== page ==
Canadian based lawyer Elias Munshya says Chief Justice Ireen Mambilima is not above the law to be disciplining lawyers and judges who are seen to be against the state without just cause.

And Munshya has threatened to sue Justice Mambilima if she does not respond to his letter within 60 days.

In a letter dated September 12, 2017 addressed to Justice Mambilima, Munhsya said it was illegal for the Judiciary to suspend Livingstone magistrate B. Mwelwa for simply referring an ambiguous matter to the Constitutional Court for determination.

“Zambians must unequivocally support your gallant effort to fight corruption within the judiciary. Be assured of my prayers and best wishes. However, any effort by the judiciary to fight corruption within its ranks must be done in a way that inspires confidence and follows the letter and spirit of the law. Abuse of the law while trying to enforce the law is still abuse. As citizens, we have a duty to hold all arms of government accountable and I hope you will pay due attention to this letter,” Barrister Munshya wrote.

“The Judiciary suspended honourable Mwelwa, a class 2 Magistrate from Livingstone for referring the matter he was hearing to the Constitutional Court for determination of what he believed to be a Constitutional question. The question was whether Constitution 2016 had changed the Director of Public Prosecution’s prerogative to enter a nolle prosequi. Apparently, your management did not take kindly to this and you suspended the magistrate while the matter was still being heard.”

Munshya argued that adjudicators were not obliged to decide cases according to the wishes of the state.

“I register my strong disagreement with your management’s illegal decision. If this suspension is tolerated, it will erode confidence in our Judiciary and magistrates will fear administrative retaliation if they ruled in a manner that goes against the wishes of management. Zambian adjudicators do not owe duty to decide cases according to the wishes of the state, be it administrative, the legislature or the judiciary. They owe the duty to the people, to act fairly and reasonably,” he wrote.

“To make it very clear, my lady, the Zambian Judiciary is not above the law and certainly, you are not above the law. The management of the Judiciary cannot be seen to be interfering in matters that are before the court. If Mr Mwelwa has committed a crime or has anything that deserves action, you would be justified in following appropriate legislation to discipline magistrates. When a magistrate gets a ruling wrong, correction can be done through appeal to a higher court and not suspension. The Constitutional Court seems to have vindicated the magistrate after ruling on the question.”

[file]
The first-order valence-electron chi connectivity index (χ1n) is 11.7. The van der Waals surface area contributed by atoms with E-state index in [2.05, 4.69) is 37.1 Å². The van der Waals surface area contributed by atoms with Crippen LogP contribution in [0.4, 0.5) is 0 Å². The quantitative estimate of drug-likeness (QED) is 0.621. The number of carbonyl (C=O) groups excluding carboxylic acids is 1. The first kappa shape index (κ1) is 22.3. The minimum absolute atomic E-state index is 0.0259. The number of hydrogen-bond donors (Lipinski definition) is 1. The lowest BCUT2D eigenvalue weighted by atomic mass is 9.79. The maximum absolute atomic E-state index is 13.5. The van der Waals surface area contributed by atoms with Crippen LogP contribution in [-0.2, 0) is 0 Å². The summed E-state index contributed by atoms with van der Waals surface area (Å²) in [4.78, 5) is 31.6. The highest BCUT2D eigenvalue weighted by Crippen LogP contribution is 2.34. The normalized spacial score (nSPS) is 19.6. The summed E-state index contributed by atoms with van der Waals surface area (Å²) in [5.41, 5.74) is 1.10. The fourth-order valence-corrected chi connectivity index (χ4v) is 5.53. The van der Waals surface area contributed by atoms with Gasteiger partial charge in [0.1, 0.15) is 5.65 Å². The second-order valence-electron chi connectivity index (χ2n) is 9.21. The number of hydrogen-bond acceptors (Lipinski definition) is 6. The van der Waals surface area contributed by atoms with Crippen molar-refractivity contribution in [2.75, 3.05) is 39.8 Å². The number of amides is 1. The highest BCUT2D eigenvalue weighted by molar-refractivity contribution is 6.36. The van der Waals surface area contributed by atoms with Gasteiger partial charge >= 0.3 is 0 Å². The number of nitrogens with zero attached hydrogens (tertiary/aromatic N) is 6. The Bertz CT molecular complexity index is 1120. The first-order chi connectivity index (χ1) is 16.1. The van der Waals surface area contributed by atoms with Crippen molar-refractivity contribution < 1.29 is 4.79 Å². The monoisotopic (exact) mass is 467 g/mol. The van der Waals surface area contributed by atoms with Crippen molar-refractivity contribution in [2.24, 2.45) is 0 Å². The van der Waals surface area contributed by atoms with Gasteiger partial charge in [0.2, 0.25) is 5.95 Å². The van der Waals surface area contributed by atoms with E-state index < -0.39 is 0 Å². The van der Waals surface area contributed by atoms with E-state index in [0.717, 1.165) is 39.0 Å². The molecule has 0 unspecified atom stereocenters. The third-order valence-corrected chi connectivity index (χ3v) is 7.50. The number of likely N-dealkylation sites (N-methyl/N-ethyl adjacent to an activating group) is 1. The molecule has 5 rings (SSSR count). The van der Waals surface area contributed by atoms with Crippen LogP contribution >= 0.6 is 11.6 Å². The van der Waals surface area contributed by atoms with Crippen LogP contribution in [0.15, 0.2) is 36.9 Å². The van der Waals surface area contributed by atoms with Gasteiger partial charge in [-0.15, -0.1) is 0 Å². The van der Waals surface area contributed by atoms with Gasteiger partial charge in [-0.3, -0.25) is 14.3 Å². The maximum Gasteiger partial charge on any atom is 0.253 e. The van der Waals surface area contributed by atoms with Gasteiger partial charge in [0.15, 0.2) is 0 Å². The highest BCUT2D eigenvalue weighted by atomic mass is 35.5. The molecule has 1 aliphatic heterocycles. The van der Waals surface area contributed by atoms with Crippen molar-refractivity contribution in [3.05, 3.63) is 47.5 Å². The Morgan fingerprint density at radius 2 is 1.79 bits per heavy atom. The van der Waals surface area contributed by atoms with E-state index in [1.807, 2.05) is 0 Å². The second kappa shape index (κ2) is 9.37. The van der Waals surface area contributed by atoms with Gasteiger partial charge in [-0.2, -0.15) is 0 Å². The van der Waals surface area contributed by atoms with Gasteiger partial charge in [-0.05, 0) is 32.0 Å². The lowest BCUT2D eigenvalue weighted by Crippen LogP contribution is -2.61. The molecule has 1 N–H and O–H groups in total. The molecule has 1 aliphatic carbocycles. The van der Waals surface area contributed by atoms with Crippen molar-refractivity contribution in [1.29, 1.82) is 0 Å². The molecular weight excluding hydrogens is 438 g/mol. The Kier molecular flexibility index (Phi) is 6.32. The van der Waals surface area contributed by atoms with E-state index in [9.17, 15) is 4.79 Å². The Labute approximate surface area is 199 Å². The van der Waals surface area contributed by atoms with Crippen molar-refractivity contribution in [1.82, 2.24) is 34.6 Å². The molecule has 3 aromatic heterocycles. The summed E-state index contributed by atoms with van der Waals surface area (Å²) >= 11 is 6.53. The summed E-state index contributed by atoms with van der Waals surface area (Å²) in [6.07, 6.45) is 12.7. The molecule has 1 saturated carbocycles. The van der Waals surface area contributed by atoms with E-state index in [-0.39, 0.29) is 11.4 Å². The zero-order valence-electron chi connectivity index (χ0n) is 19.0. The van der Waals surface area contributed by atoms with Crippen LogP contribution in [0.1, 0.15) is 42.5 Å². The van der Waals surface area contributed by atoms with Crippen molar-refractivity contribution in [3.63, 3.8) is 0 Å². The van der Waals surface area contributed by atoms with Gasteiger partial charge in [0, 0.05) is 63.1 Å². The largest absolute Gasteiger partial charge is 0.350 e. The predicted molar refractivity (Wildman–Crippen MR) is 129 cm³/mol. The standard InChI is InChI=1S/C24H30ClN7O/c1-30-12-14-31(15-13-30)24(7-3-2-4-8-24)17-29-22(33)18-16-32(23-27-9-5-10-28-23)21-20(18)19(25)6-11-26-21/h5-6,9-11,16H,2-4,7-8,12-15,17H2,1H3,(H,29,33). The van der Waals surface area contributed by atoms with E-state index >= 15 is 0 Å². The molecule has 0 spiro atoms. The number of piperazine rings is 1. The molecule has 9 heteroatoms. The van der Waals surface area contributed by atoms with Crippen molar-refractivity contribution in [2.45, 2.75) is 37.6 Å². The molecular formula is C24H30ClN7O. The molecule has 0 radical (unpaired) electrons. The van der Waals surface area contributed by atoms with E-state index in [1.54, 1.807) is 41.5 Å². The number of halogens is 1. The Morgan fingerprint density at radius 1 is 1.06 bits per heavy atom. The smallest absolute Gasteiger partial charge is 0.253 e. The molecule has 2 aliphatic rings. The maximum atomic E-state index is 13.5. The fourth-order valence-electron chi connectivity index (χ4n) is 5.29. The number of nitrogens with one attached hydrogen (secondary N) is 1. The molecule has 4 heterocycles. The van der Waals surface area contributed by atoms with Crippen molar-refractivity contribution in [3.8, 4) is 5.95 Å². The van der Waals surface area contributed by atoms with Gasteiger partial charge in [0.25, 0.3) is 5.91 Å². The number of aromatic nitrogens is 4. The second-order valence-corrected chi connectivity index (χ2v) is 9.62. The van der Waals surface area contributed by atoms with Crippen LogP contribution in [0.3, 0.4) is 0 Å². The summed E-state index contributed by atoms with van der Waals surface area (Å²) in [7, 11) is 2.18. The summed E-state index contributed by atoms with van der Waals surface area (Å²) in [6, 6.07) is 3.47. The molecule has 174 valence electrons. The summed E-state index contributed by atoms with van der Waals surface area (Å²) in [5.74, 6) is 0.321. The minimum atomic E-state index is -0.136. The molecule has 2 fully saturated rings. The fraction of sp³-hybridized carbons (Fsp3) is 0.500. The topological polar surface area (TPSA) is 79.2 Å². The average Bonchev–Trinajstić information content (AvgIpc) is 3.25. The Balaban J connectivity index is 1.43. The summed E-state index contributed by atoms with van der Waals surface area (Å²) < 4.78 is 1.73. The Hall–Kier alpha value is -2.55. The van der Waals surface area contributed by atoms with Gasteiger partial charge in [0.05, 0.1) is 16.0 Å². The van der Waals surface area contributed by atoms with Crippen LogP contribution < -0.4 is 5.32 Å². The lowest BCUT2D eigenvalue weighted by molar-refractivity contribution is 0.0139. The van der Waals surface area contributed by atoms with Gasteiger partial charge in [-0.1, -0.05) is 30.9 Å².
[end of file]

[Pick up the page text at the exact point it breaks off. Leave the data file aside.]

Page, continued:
Munshya also condemned the Judiciary’s decision to bar Lusaka lawyer Gilbert Phiri from appearing before any court due to some Facebook postings about Hakainde Hichilema’s treason case saying it was not its obligation to discipline lawyers.

“There is another matter of notorious concern. A few months ago, the judiciary in a statement from the honourable Charles Kafunda, claimed to suspend a lawyer from appearing before the courts of law until he had been disciplined. Lawyers in Zambia are not officers of the judiciary and they are not amendable to the judiciary. Lawyers are a self-governing and self-disciplining profession and all discipline must be channelled through the Law Association of Zambia (LAZ) Act, the Legal Practitioners Act and appropriate regulations. Our common law does allow for a sitting judge to discipline lawyers appearing before all courts in this manner,” he stated.

“The rule of law is at stake here and a corrective action needs to be taken to redeem our judiciary in which all Zambians hold a stake. It would betray a fundamental character of our profession if lawyers will cease to be self-disciplining and become an extension of the state through the judiciary. The Judiciary has enough officers, clerks, magistrates, judges and other workers to worry about and should not spread its tentacles to direct disciplining of lawyers. Honourable Kafunda’s letter purporting to suspend lawyer Gilbert Phiri from appearing before judges is illegal. Tolerating this letter will interfere with the profession’s independence from the state.”

And Munshya threatened to invoke the Constitution’s public standing privilege and sue the Justice Mambilima if she did not respond to his letter within 60 days.

“In view of the above, I petition your office to, within 60 days forthwith rescind the suspension of the Magistrate Mwelwa as it is illegal and most probably unconstitutional; restore Mr Phiri’s appearance privileges and have him disciplined through the channels established by the law and cleanse illegal and illogical acts that would betray the constitutional and legal order of our republic. If I do not hear from you within 60 days, I will invoke our constitution’s public standing privilege, retain counsel and sue you and the judiciary. Considering the constitutional impact of these matters, both the Attorney General of Zambia and the Minister of Justice will be enjoined to the suit. It is my hope however, that you will govern rightly as you have always done and help restore confidence in the people’s judiciary. I look forward to hearing from you,” wrote Munshya.